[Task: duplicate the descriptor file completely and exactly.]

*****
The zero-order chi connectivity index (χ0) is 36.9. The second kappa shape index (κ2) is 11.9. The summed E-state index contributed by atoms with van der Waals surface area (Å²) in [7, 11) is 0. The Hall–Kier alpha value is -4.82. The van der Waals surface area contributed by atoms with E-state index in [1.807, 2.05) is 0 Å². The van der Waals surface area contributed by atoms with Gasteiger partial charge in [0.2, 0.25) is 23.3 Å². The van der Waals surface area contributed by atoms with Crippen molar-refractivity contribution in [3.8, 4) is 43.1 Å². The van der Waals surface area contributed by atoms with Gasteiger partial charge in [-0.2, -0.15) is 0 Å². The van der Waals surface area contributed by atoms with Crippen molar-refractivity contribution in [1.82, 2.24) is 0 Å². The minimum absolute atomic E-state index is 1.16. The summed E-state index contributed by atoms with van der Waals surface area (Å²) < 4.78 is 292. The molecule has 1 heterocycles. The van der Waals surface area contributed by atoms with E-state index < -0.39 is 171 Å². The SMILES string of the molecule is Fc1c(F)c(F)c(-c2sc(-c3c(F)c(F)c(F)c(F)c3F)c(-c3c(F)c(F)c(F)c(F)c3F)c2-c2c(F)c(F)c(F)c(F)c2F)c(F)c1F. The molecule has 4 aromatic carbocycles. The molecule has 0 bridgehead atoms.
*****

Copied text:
The zero-order chi connectivity index (χ0) is 36.9. The second kappa shape index (κ2) is 11.9. The summed E-state index contributed by atoms with van der Waals surface area (Å²) in [7, 11) is 0. The Hall–Kier alpha value is -4.82. The van der Waals surface area contributed by atoms with E-state index in [1.807, 2.05) is 0 Å². The van der Waals surface area contributed by atoms with Gasteiger partial charge in [0.2, 0.25) is 23.3 Å². The van der Waals surface area contributed by atoms with Crippen molar-refractivity contribution in [3.8, 4) is 43.1 Å². The van der Waals surface area contributed by atoms with Gasteiger partial charge in [-0.2, -0.15) is 0 Å². The van der Waals surface area contributed by atoms with Crippen molar-refractivity contribution in [1.82, 2.24) is 0 Å². The minimum absolute atomic E-state index is 1.16. The summed E-state index contributed by atoms with van der Waals surface area (Å²) < 4.78 is 292. The molecule has 1 heterocycles. The van der Waals surface area contributed by atoms with E-state index < -0.39 is 171 Å². The SMILES string of the molecule is Fc1c(F)c(F)c(-c2sc(-c3c(F)c(F)c(F)c(F)c3F)c(-c3c(F)c(F)c(F)c(F)c3F)c2-c2c(F)c(F)c(F)c(F)c2F)c(F)c1F. The molecule has 4 aromatic carbocycles. The molecule has 0 bridgehead atoms.